When you get your Koi home, float them for around 30 minutes (more if your water is considerably warmer) in the unopened bag on the pond before you release them into their new home. Young Koi have immature immune systems and often need greater observation than more mature Koi to spot if they are having health problems or not. Other than that, provide your Koi with a clean and healthy environment and good food and they should flourish. The best growing temperature for Koi is around 23 degrees C. A temperature of 18 degrees or above will keep their immune system at its most active.
I recommend that you add salt at 0.75% to the system that your tosai are being introduced to as this will help them to settle into their new home. It helps their osmoregulatory system and also helps them to combat any parasites whilst their immune system recovers from the stress of moving to a new environment.
If a Koi has gone through a period of high stress, then salt at this level can calm the fish down. It also stimulates the production of mucus – the Koi’s external immune system. Unlike other chemicals, salt is not removed through biodegradation, evaporation or oxidisation and can only be removed with water changes. Salt is a natural product Koi need a level of to survive and, at slightly higher doses, have evolved to tolerate.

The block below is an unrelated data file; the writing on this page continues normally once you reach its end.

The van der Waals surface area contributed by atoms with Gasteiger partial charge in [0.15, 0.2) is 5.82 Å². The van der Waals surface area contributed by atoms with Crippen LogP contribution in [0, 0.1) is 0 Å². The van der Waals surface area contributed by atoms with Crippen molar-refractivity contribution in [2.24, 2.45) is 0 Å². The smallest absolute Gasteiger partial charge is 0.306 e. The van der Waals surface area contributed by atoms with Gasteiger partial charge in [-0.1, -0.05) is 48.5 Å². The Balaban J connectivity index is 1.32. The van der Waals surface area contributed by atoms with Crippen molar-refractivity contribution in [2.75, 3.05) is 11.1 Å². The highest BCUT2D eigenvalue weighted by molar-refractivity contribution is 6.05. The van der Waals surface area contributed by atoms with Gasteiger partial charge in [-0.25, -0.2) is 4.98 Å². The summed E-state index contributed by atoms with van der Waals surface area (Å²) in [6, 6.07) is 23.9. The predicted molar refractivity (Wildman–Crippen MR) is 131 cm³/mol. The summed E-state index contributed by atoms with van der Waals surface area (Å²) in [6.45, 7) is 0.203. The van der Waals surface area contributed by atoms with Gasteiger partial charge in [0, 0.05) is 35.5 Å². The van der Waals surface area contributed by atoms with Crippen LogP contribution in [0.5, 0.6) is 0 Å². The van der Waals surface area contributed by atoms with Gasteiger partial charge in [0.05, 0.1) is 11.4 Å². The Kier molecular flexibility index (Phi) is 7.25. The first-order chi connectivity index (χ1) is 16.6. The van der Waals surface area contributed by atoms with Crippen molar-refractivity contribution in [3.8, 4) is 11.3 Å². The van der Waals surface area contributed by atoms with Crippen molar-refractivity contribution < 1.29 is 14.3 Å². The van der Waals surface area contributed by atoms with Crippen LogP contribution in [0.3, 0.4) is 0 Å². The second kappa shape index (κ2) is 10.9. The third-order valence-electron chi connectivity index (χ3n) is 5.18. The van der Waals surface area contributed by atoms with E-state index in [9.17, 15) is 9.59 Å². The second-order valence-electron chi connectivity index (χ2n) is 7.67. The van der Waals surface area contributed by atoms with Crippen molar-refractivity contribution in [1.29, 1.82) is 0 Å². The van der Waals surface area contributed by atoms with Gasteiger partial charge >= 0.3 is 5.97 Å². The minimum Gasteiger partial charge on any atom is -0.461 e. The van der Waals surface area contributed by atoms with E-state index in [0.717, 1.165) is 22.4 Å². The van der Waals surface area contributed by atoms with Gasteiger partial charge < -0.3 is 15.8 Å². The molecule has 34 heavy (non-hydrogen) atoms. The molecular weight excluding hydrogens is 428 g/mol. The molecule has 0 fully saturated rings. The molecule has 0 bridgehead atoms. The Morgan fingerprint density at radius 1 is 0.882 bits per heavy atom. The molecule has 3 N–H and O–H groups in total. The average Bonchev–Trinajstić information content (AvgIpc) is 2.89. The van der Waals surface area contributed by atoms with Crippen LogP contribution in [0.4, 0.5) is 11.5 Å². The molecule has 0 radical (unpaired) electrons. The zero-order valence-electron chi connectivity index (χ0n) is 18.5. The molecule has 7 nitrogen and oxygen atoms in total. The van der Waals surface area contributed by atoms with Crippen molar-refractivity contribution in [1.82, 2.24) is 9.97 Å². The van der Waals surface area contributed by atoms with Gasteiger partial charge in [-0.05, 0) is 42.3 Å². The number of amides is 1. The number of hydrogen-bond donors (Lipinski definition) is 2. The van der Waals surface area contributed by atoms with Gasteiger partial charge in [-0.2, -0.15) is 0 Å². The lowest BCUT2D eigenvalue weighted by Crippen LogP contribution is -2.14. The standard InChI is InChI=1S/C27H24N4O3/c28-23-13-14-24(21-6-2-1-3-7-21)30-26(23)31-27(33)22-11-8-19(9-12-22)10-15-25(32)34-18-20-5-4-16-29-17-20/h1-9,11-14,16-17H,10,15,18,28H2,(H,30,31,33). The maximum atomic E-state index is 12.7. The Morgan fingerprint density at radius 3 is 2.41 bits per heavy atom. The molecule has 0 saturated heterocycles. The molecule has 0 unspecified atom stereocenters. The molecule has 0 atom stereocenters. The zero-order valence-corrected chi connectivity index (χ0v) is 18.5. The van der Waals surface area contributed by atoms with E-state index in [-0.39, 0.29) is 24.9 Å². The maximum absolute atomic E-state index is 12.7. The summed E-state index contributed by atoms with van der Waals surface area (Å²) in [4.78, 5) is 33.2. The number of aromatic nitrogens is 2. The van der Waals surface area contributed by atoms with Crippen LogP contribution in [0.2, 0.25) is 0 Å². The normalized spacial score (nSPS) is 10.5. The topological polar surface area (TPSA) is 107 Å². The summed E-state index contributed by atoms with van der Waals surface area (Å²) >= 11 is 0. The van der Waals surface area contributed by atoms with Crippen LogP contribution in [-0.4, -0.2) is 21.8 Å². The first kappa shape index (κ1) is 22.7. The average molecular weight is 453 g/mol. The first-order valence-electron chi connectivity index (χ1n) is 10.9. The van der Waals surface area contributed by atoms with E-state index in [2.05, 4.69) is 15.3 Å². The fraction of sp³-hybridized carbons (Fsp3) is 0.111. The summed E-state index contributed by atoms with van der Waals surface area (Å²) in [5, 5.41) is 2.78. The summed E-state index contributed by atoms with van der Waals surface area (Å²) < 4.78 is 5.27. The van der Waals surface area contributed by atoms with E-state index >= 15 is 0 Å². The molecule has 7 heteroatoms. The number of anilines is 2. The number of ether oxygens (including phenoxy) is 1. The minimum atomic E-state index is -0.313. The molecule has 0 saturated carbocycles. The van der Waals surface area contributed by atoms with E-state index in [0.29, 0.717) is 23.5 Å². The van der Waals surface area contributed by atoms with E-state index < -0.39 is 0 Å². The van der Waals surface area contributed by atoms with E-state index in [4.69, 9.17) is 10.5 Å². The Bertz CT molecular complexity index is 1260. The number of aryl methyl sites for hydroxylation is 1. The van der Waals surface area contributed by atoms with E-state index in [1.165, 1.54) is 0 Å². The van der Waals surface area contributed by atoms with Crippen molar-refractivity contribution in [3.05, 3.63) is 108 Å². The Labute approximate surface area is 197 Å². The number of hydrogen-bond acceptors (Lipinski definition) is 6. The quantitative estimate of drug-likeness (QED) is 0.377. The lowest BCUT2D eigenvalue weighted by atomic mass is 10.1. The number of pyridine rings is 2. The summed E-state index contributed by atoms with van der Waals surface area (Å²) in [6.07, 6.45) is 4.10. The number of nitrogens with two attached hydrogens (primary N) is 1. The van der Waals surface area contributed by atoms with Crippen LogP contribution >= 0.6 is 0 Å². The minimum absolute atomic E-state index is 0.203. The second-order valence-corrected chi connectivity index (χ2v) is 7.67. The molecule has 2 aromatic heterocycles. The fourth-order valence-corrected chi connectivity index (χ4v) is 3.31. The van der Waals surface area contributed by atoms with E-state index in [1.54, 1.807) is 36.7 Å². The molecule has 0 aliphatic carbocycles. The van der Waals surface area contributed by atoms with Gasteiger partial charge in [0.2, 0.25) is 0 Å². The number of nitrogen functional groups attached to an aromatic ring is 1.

Salt, when added to the pond, must be dissolved first as any piles of salt not dissolved can cause chemical burns on fish that might lay in or near it.
Laws of using salt
1. Only use it when necessary, not all the time.
2. Always dissolve it first when you add it to your pond.
3. Try to bring the salt levels down again as quickly as possible (to 0.02% – 0.05%) with weekly water changes of 10 – 15%.
4. If you are using salt, you must have a salt meter. You can’t dose properly without one. If not a salt meter, then a hydrometer.
5. If you don’t have a meter, calculate the pond volume in meters cubed. 1kg of salt per meter cubed is equal to 0.1% salt concentration. (For example, 30kg of salt is added to 10 metres cubed (2200 gallons) for 0.3% salt.)
6. Don’t use any other medication with salt apart from those recommended by the manufacturer as being safe to do so. (Especially DO NOT use with Formaldehyde (Formalin))
7. Only use cooking salt or PDV (Pure Dried Vacuum). Other types of salt can contain iodine or anti caking agents which could be harmful to the fish.
Tip: Chlorine or chloramine are routinely added to drinking water by water utility companies to make your water safe to drink. These chemicals are, however, toxic to fish so, to be on the safe side, use a de-chlorinator when filling your tank.
NB: Whilst chlorine will “gas off” if left to stand, chloramine does not.
If you have any questions, please call 01844 217382.